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The different types of low-carb ice cream that range from products that simply contain reduced or no added sugar to others that are substantially modified from traditional ice cream recipes. Regular ice cream typically contains about 15 grams of carbohydrates per serving, and versions that simply replace sugar with various substitutes often cut that in half. This type of low-carb ice cream still contains natural sugars that are derived from the cream, in addition to sugars from various other component ingredients. Other low-carb ice creams sometimes include significant amounts of sugar alcohols in addition to sugar substitutes. Some products are more properly referred to as "ice milk," and may contain glycerin, or other additives, to provide a creamy consistency and allow for easy scooping.
Low-carb ice cream is a dessert that has been modified in some way to provide fewer carbohydrates per serving than regular ice cream. Carbohydrates are a necessary component of human diets, though some people need to control their intake for medical, weight loss, or other purposes. Some low-carb ice cream still contains a significant amount of carbohydrates, though they are often carbs that create little glycemic impact since they are not well digested. When these types of carbohydrates are subtracted from the total amount in a serving size, the result is sometimes referred to as net carbs. Some people look at the net carbs of products such as ice cream when making dietary choices.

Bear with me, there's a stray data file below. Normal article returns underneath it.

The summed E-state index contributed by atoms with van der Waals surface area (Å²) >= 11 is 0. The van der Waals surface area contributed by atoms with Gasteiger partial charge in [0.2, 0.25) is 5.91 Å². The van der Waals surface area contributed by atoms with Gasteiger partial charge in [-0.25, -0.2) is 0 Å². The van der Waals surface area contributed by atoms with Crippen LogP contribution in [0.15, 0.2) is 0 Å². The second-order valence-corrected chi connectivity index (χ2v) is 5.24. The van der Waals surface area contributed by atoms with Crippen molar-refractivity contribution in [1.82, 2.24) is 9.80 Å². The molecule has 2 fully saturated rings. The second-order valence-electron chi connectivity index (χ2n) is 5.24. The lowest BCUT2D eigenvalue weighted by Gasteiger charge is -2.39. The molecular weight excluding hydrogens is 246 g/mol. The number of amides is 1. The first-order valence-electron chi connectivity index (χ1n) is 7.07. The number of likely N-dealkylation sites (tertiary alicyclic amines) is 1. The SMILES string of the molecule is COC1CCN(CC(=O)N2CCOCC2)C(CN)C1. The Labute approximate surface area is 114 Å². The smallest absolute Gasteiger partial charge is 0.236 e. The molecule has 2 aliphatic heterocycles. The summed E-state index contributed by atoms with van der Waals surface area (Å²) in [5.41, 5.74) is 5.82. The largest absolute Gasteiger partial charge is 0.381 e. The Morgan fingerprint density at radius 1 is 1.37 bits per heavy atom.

One type of low-carb ice cream is essentially identical to traditional recipes, with the exception of added sugar. These products are usually referred to as "no sugar added" and often have about half the net carbs of traditional recipes. The sugar is sometimes replaced with substitutes that have little or no glycemic impact, such as sucralose and acesulfame potassium. These ice creams sometimes also contain sugar alcohols, which usually have no glycemic impact, but which can create gastrointestinal discomfort in some people, especially if consumed in large amounts.
Other low-carb ice creams use recipes that are more substantially modified. These ice creams sometimes use milk in addition to, or as a replacement for, cream, which can also result in products that are referred to as reduced or low fat. Sugar alcohols are also used in most of these products, and a serving size often contains less than three net carbs. Other additives are often used as well, including glycerin. These additives are often intended to improve the consistency of the product, since ice milk is typically harder and more difficult to scoop than traditional ice cream.
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